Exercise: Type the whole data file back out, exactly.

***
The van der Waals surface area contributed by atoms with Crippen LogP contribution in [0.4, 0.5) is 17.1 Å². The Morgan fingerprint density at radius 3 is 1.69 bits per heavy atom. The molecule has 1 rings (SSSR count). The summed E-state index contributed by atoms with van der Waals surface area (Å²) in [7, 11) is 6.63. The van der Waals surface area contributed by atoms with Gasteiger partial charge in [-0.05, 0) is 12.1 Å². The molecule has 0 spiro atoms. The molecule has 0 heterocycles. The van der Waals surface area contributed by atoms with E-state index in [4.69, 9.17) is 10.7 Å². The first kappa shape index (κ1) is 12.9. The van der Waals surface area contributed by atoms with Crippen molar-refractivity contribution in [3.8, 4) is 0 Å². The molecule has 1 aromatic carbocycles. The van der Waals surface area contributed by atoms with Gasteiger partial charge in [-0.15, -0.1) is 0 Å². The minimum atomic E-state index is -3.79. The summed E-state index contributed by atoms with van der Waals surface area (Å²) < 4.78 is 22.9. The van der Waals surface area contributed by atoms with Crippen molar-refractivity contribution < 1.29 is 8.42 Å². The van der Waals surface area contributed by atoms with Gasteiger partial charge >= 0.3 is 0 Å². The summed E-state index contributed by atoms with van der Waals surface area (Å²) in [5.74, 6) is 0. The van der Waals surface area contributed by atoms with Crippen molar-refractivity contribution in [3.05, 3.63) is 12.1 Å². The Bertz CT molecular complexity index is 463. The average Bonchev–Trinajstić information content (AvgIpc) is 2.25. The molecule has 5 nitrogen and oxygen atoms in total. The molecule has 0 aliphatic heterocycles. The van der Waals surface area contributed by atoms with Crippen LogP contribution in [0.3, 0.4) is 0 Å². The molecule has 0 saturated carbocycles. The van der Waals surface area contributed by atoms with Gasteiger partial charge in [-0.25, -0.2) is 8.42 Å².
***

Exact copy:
The van der Waals surface area contributed by atoms with Crippen LogP contribution in [0.4, 0.5) is 17.1 Å². The Morgan fingerprint density at radius 3 is 1.69 bits per heavy atom. The molecule has 1 rings (SSSR count). The summed E-state index contributed by atoms with van der Waals surface area (Å²) in [7, 11) is 6.63. The van der Waals surface area contributed by atoms with Gasteiger partial charge in [-0.05, 0) is 12.1 Å². The molecule has 0 spiro atoms. The molecule has 0 heterocycles. The van der Waals surface area contributed by atoms with E-state index in [4.69, 9.17) is 10.7 Å². The first kappa shape index (κ1) is 12.9. The van der Waals surface area contributed by atoms with Crippen molar-refractivity contribution in [3.8, 4) is 0 Å². The molecule has 1 aromatic carbocycles. The van der Waals surface area contributed by atoms with Gasteiger partial charge in [-0.15, -0.1) is 0 Å². The minimum atomic E-state index is -3.79. The summed E-state index contributed by atoms with van der Waals surface area (Å²) < 4.78 is 22.9. The van der Waals surface area contributed by atoms with Crippen molar-refractivity contribution < 1.29 is 8.42 Å². The van der Waals surface area contributed by atoms with Gasteiger partial charge >= 0.3 is 0 Å². The summed E-state index contributed by atoms with van der Waals surface area (Å²) in [5.74, 6) is 0. The van der Waals surface area contributed by atoms with Crippen molar-refractivity contribution in [3.05, 3.63) is 12.1 Å². The Bertz CT molecular complexity index is 463. The average Bonchev–Trinajstić information content (AvgIpc) is 2.25. The molecule has 5 nitrogen and oxygen atoms in total. The molecule has 0 aliphatic heterocycles. The van der Waals surface area contributed by atoms with Crippen LogP contribution in [0.3, 0.4) is 0 Å². The molecule has 0 saturated carbocycles. The van der Waals surface area contributed by atoms with Gasteiger partial charge in [-0.25, -0.2) is 8.42 Å².